£Neg. (DOE) + Excellent Benefits: Guru Careers: A Finance Account Manager with...
£40000 - £470000 per annum + bonus: Ashdown Group: Java Developer / J2EE Devel...
£45000 - £55000 per annum + Benefits: Ashdown Group: An exciting opportunity h...
$125 - $175 per annum: Carlton Senior Appointments: Senior Wealth Manager In...
Day In a Page
A deceptively spacious, beautifully presented Georgian home with 3000sq ft of living space and five reception rooms
A five-bedroom Victorian home with four receptions, superb gardens and paddock in Pembury
An eight-bedroom house on the south side of the The Green with cinema, wine cellars and summer house
This 17th century beauty is full of rustic cosiness, while the detached home office means you can also run a business
This five-bedroom red-brick beauty overlooks the village green and sits in just under two acres of land
Four exclusive apartments in a Grade II-listed former medical school with 2,275 sq ft of living space and 18ft ceilings
A five-bedroom terraced house on the popular Peterborough Estate, ideally located for both Eel Brook Common and South Park
A state-of-the-art farm-building conversion on the former Cliveden Estate, with 11,420sq ft of internal space, cinema and wine cellar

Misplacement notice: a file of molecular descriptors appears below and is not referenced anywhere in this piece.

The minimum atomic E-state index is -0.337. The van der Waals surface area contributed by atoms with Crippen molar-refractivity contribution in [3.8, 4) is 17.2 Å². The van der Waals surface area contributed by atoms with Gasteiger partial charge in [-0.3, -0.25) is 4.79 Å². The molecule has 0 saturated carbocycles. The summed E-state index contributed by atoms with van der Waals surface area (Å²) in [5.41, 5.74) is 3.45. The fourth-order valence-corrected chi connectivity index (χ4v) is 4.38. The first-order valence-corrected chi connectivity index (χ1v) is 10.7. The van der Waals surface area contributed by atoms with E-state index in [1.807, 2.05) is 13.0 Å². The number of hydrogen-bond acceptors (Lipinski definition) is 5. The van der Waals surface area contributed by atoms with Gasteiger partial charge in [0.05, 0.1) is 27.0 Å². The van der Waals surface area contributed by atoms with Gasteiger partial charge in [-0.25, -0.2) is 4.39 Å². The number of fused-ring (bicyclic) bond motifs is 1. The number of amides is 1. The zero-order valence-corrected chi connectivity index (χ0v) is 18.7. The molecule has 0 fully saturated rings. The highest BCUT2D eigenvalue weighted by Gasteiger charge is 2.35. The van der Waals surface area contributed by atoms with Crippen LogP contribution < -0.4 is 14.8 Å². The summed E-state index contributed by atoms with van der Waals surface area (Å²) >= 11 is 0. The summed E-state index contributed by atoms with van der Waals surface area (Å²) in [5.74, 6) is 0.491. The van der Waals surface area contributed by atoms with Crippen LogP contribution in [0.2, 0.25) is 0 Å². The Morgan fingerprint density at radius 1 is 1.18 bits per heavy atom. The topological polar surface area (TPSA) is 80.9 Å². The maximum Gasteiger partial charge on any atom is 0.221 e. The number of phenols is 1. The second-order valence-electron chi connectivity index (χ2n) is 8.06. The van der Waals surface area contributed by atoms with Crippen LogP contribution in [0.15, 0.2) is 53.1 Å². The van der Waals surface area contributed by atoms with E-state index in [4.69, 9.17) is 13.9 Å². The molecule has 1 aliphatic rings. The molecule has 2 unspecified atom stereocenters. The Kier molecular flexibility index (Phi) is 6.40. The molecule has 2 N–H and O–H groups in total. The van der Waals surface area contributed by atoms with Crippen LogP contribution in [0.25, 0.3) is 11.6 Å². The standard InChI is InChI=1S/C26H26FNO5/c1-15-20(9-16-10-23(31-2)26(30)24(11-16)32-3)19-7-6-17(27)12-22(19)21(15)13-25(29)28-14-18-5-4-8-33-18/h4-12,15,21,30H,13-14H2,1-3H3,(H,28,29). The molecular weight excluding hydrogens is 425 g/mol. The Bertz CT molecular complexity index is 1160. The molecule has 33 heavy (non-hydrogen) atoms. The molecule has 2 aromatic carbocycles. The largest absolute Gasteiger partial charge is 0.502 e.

A three-bedroom, 15th-century cottage with original features in the picturesque village of Sissinghurst
A six-bedroom terraced house with large south-facing roof terrace, cinema room and wine cellar
A new seven-bedroom home built in Queen Anne-style with swimming pool and parkland views in Mortimer
A listed, four-bedroom farmhouse in the rural hamlet of Rushall with detached barn, four acres of gardens and paddocks
A first-floor flat with two bedrooms, a spacious reception room and communal grounds in a leafy part of London
A three-bedroom flat with a spacious rootop terrace and balcony, accessed from a private gated courtyard
A Grade II-listed pile with six bedrooms, stables and 39 acres of grounds in Standlake
A two-bedroom flat with boutique hotel-style interiors, close to the foodie haunt of West End Lane